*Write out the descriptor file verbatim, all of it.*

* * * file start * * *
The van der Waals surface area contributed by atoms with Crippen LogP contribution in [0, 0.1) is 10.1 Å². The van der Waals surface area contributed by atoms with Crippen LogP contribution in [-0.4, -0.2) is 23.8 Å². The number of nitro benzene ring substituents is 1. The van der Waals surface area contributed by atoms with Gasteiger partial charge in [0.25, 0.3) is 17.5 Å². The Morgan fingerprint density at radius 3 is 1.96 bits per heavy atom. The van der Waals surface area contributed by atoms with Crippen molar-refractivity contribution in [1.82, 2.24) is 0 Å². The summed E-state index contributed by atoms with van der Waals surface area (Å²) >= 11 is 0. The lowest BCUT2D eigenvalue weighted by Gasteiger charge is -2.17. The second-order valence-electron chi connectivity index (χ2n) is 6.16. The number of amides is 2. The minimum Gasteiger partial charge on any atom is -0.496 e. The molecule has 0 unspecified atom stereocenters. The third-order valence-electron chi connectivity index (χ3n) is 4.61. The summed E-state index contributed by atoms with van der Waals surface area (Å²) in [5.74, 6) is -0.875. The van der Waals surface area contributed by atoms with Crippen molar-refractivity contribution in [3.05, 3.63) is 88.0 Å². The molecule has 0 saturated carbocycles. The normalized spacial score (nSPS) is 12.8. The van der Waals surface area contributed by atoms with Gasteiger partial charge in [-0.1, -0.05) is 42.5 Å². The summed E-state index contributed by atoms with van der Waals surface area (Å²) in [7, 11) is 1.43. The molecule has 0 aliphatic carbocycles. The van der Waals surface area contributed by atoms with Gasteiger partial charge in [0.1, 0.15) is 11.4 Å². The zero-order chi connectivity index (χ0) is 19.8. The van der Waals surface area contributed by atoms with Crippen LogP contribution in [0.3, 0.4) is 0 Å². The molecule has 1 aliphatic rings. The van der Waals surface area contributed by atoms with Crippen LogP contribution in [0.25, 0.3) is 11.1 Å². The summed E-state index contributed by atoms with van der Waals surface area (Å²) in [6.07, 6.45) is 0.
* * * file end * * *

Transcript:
The van der Waals surface area contributed by atoms with Crippen LogP contribution in [0, 0.1) is 10.1 Å². The van der Waals surface area contributed by atoms with Crippen LogP contribution in [-0.4, -0.2) is 23.8 Å². The number of nitro benzene ring substituents is 1. The van der Waals surface area contributed by atoms with Gasteiger partial charge in [0.25, 0.3) is 17.5 Å². The Morgan fingerprint density at radius 3 is 1.96 bits per heavy atom. The van der Waals surface area contributed by atoms with Crippen molar-refractivity contribution in [1.82, 2.24) is 0 Å². The summed E-state index contributed by atoms with van der Waals surface area (Å²) >= 11 is 0. The lowest BCUT2D eigenvalue weighted by Gasteiger charge is -2.17. The second-order valence-electron chi connectivity index (χ2n) is 6.16. The number of amides is 2. The minimum Gasteiger partial charge on any atom is -0.496 e. The molecule has 0 unspecified atom stereocenters. The third-order valence-electron chi connectivity index (χ3n) is 4.61. The summed E-state index contributed by atoms with van der Waals surface area (Å²) in [5.74, 6) is -0.875. The van der Waals surface area contributed by atoms with Crippen molar-refractivity contribution in [3.05, 3.63) is 88.0 Å². The molecule has 0 saturated carbocycles. The normalized spacial score (nSPS) is 12.8. The van der Waals surface area contributed by atoms with Gasteiger partial charge in [-0.1, -0.05) is 42.5 Å². The summed E-state index contributed by atoms with van der Waals surface area (Å²) in [7, 11) is 1.43. The molecule has 0 aliphatic carbocycles. The van der Waals surface area contributed by atoms with Gasteiger partial charge in [0.1, 0.15) is 11.4 Å². The zero-order chi connectivity index (χ0) is 19.8. The van der Waals surface area contributed by atoms with Crippen LogP contribution in [0.3, 0.4) is 0 Å². The molecule has 1 aliphatic rings. The van der Waals surface area contributed by atoms with Crippen LogP contribution in [0.25, 0.3) is 11.1 Å². The summed E-state index contributed by atoms with van der Waals surface area (Å²) in [6.07, 6.45) is 0.